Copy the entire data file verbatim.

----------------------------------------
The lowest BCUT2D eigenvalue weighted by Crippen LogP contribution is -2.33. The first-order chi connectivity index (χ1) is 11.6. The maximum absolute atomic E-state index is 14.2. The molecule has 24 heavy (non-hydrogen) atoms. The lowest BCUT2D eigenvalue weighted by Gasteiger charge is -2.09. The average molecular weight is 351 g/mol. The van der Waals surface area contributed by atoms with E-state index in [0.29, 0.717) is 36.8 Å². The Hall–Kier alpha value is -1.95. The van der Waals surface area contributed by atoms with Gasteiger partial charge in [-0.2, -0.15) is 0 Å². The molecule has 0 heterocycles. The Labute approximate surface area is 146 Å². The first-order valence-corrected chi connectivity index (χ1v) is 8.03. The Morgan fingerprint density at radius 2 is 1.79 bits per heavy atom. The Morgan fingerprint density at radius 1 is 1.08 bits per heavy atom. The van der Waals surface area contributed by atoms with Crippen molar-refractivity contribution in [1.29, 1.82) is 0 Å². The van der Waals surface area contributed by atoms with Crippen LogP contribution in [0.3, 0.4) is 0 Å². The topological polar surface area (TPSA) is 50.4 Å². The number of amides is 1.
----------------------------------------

The lowest BCUT2D eigenvalue weighted by Crippen LogP contribution is -2.33. The first-order chi connectivity index (χ1) is 11.6. The maximum absolute atomic E-state index is 14.2. The molecule has 24 heavy (non-hydrogen) atoms. The lowest BCUT2D eigenvalue weighted by Gasteiger charge is -2.09. The average molecular weight is 351 g/mol. The van der Waals surface area contributed by atoms with E-state index in [0.29, 0.717) is 36.8 Å². The Hall–Kier alpha value is -1.95. The van der Waals surface area contributed by atoms with Gasteiger partial charge in [-0.2, -0.15) is 0 Å². The molecule has 0 heterocycles. The Labute approximate surface area is 146 Å². The first-order valence-corrected chi connectivity index (χ1v) is 8.03. The Morgan fingerprint density at radius 2 is 1.79 bits per heavy atom. The Morgan fingerprint density at radius 1 is 1.08 bits per heavy atom. The van der Waals surface area contributed by atoms with Crippen molar-refractivity contribution in [1.29, 1.82) is 0 Å². The van der Waals surface area contributed by atoms with Crippen LogP contribution in [0.3, 0.4) is 0 Å². The topological polar surface area (TPSA) is 50.4 Å². The number of amides is 1.